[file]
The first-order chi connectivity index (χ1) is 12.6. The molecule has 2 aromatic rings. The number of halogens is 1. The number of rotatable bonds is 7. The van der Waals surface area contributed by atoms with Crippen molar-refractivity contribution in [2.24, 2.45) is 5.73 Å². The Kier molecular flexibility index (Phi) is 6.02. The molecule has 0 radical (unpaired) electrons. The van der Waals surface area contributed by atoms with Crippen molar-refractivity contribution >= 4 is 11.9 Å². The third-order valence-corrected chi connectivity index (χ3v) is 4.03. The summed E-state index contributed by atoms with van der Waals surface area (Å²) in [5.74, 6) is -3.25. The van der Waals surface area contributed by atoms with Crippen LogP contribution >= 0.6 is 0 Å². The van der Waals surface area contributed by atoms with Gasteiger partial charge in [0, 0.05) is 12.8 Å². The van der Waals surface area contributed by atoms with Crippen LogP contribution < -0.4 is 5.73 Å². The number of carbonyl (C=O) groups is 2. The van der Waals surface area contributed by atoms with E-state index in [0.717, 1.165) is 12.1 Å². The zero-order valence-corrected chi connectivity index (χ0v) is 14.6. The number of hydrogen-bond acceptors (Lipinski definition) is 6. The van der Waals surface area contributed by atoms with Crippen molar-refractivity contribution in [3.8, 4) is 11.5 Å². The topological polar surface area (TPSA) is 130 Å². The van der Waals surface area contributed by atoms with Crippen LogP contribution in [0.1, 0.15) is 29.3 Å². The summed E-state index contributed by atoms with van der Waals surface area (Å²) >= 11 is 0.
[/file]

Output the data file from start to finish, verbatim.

The first-order chi connectivity index (χ1) is 12.6. The molecule has 2 aromatic rings. The number of halogens is 1. The number of rotatable bonds is 7. The van der Waals surface area contributed by atoms with Crippen molar-refractivity contribution in [2.24, 2.45) is 5.73 Å². The Kier molecular flexibility index (Phi) is 6.02. The molecule has 0 radical (unpaired) electrons. The van der Waals surface area contributed by atoms with Crippen molar-refractivity contribution >= 4 is 11.9 Å². The third-order valence-corrected chi connectivity index (χ3v) is 4.03. The summed E-state index contributed by atoms with van der Waals surface area (Å²) in [5.74, 6) is -3.25. The van der Waals surface area contributed by atoms with Crippen LogP contribution >= 0.6 is 0 Å². The van der Waals surface area contributed by atoms with Gasteiger partial charge in [0, 0.05) is 12.8 Å². The van der Waals surface area contributed by atoms with Crippen LogP contribution < -0.4 is 5.73 Å². The number of carbonyl (C=O) groups is 2. The van der Waals surface area contributed by atoms with E-state index in [0.717, 1.165) is 12.1 Å². The zero-order valence-corrected chi connectivity index (χ0v) is 14.6. The number of hydrogen-bond acceptors (Lipinski definition) is 6. The van der Waals surface area contributed by atoms with Crippen molar-refractivity contribution in [3.8, 4) is 11.5 Å². The topological polar surface area (TPSA) is 130 Å². The van der Waals surface area contributed by atoms with Crippen LogP contribution in [0.1, 0.15) is 29.3 Å². The summed E-state index contributed by atoms with van der Waals surface area (Å²) >= 11 is 0.